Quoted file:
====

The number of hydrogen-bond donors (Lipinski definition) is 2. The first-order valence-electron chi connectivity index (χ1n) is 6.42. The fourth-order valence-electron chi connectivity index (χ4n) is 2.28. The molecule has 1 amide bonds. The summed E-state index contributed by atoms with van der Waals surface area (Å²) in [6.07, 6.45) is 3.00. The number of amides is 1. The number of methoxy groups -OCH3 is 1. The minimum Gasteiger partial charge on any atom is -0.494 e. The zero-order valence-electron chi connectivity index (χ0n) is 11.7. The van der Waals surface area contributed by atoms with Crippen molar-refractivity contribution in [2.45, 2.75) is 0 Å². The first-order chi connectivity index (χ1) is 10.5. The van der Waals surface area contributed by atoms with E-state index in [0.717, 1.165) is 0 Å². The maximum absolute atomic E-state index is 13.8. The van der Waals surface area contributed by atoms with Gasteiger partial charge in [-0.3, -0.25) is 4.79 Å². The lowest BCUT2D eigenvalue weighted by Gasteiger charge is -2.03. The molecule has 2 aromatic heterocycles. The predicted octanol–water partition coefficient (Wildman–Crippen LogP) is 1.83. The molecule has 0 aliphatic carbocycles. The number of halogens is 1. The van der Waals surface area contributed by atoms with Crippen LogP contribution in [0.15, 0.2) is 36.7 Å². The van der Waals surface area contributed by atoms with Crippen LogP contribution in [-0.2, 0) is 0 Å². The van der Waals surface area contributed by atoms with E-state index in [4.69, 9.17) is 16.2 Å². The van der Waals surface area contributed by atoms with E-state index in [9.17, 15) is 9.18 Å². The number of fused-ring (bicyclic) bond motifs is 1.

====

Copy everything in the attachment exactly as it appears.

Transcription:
The number of hydrogen-bond donors (Lipinski definition) is 2. The first-order valence-electron chi connectivity index (χ1n) is 6.42. The fourth-order valence-electron chi connectivity index (χ4n) is 2.28. The molecule has 1 amide bonds. The summed E-state index contributed by atoms with van der Waals surface area (Å²) in [6.07, 6.45) is 3.00. The number of amides is 1. The number of methoxy groups -OCH3 is 1. The minimum Gasteiger partial charge on any atom is -0.494 e. The zero-order valence-electron chi connectivity index (χ0n) is 11.7. The van der Waals surface area contributed by atoms with Crippen molar-refractivity contribution in [2.45, 2.75) is 0 Å². The first-order chi connectivity index (χ1) is 10.5. The van der Waals surface area contributed by atoms with E-state index in [0.717, 1.165) is 0 Å². The maximum absolute atomic E-state index is 13.8. The van der Waals surface area contributed by atoms with Gasteiger partial charge in [-0.3, -0.25) is 4.79 Å². The lowest BCUT2D eigenvalue weighted by Gasteiger charge is -2.03. The molecule has 2 aromatic heterocycles. The predicted octanol–water partition coefficient (Wildman–Crippen LogP) is 1.83. The molecule has 0 aliphatic carbocycles. The number of halogens is 1. The van der Waals surface area contributed by atoms with Crippen LogP contribution in [0.15, 0.2) is 36.7 Å². The van der Waals surface area contributed by atoms with Crippen LogP contribution in [-0.2, 0) is 0 Å². The van der Waals surface area contributed by atoms with E-state index in [4.69, 9.17) is 16.2 Å². The van der Waals surface area contributed by atoms with E-state index in [9.17, 15) is 9.18 Å². The number of fused-ring (bicyclic) bond motifs is 1.